Movie review: All-star cast powerful in action tale of retired spies
Maybe they’re rusty relics of the 007 days, when the espionage game seemed to be played with a sly wink by operatives on both sides of the Iron Curtain. But the retired secret agents
of the revved-up “Red” prove that there is still loads of firepower and dark humor in their over-the-hill spy craft.
Adapted and expanded from a dark, violent, 66-page DC Comics graphic novel by Warren Ellis, “Red” comes to the screen with an all-star cast and a tongue-in-cheek attitude that makes its explosive mayhem and ever-mounting body count seem like an entertaining lark.
The story follows a template set by “Charade,” the classic 1963 Audrey Hepburn-Cary Grant romp, expanded on by “Romancing the Stone,” the 1984 Michael Douglas-Kathleen Turner gambol, and played out by rote with Tom Cruise and Cameron Diaz in last summer’s “Knight and Day.” As per formula, a naive damsel is thrown together with a cool man of the world, whose motives are vaguely sinister, and sets off on a hair-raising, bullet-riddled, chase-filled duel with shadowy villains.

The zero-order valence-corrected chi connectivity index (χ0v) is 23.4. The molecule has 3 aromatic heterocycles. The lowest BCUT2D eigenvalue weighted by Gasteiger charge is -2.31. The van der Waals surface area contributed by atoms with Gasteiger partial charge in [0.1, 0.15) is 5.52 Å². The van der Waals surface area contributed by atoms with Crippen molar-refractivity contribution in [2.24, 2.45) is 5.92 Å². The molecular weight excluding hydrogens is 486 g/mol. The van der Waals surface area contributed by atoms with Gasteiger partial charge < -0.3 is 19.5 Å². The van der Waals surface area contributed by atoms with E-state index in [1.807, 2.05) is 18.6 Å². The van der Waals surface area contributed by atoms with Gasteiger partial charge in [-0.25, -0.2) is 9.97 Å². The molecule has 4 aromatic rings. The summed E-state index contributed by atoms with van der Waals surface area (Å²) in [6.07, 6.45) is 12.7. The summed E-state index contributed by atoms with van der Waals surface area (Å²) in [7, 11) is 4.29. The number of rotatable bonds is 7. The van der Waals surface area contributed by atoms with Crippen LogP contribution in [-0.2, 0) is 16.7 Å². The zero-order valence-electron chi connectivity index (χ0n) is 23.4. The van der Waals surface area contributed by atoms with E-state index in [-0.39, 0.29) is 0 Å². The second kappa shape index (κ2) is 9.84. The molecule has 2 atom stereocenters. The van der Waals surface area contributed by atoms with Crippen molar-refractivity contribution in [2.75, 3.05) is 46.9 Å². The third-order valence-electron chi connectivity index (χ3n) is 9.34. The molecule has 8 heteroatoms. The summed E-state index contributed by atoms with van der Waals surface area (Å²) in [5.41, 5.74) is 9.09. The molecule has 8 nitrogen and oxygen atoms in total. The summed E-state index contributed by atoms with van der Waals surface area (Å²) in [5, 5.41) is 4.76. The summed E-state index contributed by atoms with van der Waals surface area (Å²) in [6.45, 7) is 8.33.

“Red” opens with a vision of the mundane suburban retirement of Frank Moses (Bruce Willis), a former CIA spook, who battles his boredom by striking up a long-distance telephone flirtation with Sarah Ross (Mary-Louise Parker), a chatty help-desk operator at a government retirement bureau.
But the tedium of Frank’s retired life is shattered one night when a so-called “wet team” of shadowy, black-masked assassins shows up and shoots his ticky-tacky tract house into a pile of smoldering splinters. Frank falls back on his old spook ways, disappearing underground and showing up across country at Sarah’s house, convinced that whoever is trying to kill him will inevitably go after her.
Soon, Frank and the reluctant, disbelieving Sarah are on the lam and dodging the dogged efforts of hotheaded CIA assassin William Cooper (Karl Urban) to eliminate them, with extreme prejudice.
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